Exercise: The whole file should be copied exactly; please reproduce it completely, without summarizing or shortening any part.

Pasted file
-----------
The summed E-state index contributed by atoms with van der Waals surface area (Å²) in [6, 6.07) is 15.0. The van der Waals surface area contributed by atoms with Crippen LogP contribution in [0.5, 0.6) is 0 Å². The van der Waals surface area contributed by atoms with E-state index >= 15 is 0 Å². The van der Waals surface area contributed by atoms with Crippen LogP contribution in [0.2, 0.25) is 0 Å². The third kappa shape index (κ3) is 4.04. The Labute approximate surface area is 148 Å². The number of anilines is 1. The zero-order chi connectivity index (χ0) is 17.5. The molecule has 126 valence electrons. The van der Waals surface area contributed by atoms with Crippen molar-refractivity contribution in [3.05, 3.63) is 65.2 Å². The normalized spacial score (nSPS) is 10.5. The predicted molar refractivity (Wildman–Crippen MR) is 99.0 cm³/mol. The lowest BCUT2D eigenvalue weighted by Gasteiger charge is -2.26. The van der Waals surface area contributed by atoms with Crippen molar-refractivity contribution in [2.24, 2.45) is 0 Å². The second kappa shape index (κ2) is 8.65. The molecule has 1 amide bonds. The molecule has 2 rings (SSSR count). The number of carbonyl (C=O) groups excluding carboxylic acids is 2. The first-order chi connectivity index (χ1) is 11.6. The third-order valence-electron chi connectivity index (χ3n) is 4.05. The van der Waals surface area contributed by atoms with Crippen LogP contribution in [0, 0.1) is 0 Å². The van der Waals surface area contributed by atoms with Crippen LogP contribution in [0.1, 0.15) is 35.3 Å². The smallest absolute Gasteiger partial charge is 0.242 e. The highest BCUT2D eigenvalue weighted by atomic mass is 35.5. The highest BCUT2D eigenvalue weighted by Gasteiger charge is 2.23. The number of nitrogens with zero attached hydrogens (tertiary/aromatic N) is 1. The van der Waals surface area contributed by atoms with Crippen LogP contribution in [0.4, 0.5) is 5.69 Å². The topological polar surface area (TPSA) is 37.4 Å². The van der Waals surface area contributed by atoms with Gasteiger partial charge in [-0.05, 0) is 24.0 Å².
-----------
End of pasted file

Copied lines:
The summed E-state index contributed by atoms with van der Waals surface area (Å²) in [6, 6.07) is 15.0. The van der Waals surface area contributed by atoms with Crippen LogP contribution in [0.5, 0.6) is 0 Å². The van der Waals surface area contributed by atoms with E-state index >= 15 is 0 Å². The van der Waals surface area contributed by atoms with Crippen LogP contribution in [0.2, 0.25) is 0 Å². The third kappa shape index (κ3) is 4.04. The Labute approximate surface area is 148 Å². The number of anilines is 1. The zero-order chi connectivity index (χ0) is 17.5. The molecule has 126 valence electrons. The van der Waals surface area contributed by atoms with Crippen molar-refractivity contribution in [3.05, 3.63) is 65.2 Å². The normalized spacial score (nSPS) is 10.5. The predicted molar refractivity (Wildman–Crippen MR) is 99.0 cm³/mol. The lowest BCUT2D eigenvalue weighted by Gasteiger charge is -2.26. The van der Waals surface area contributed by atoms with Crippen molar-refractivity contribution in [2.24, 2.45) is 0 Å². The second kappa shape index (κ2) is 8.65. The molecule has 1 amide bonds. The molecule has 2 rings (SSSR count). The number of carbonyl (C=O) groups excluding carboxylic acids is 2. The first-order chi connectivity index (χ1) is 11.6. The third-order valence-electron chi connectivity index (χ3n) is 4.05. The van der Waals surface area contributed by atoms with Crippen LogP contribution in [0, 0.1) is 0 Å². The van der Waals surface area contributed by atoms with Crippen LogP contribution in [0.1, 0.15) is 35.3 Å². The smallest absolute Gasteiger partial charge is 0.242 e. The highest BCUT2D eigenvalue weighted by atomic mass is 35.5. The highest BCUT2D eigenvalue weighted by Gasteiger charge is 2.23. The number of nitrogens with zero attached hydrogens (tertiary/aromatic N) is 1. The van der Waals surface area contributed by atoms with Crippen LogP contribution in [0.4, 0.5) is 5.69 Å². The topological polar surface area (TPSA) is 37.4 Å². The van der Waals surface area contributed by atoms with Gasteiger partial charge in [-0.05, 0) is 24.0 Å².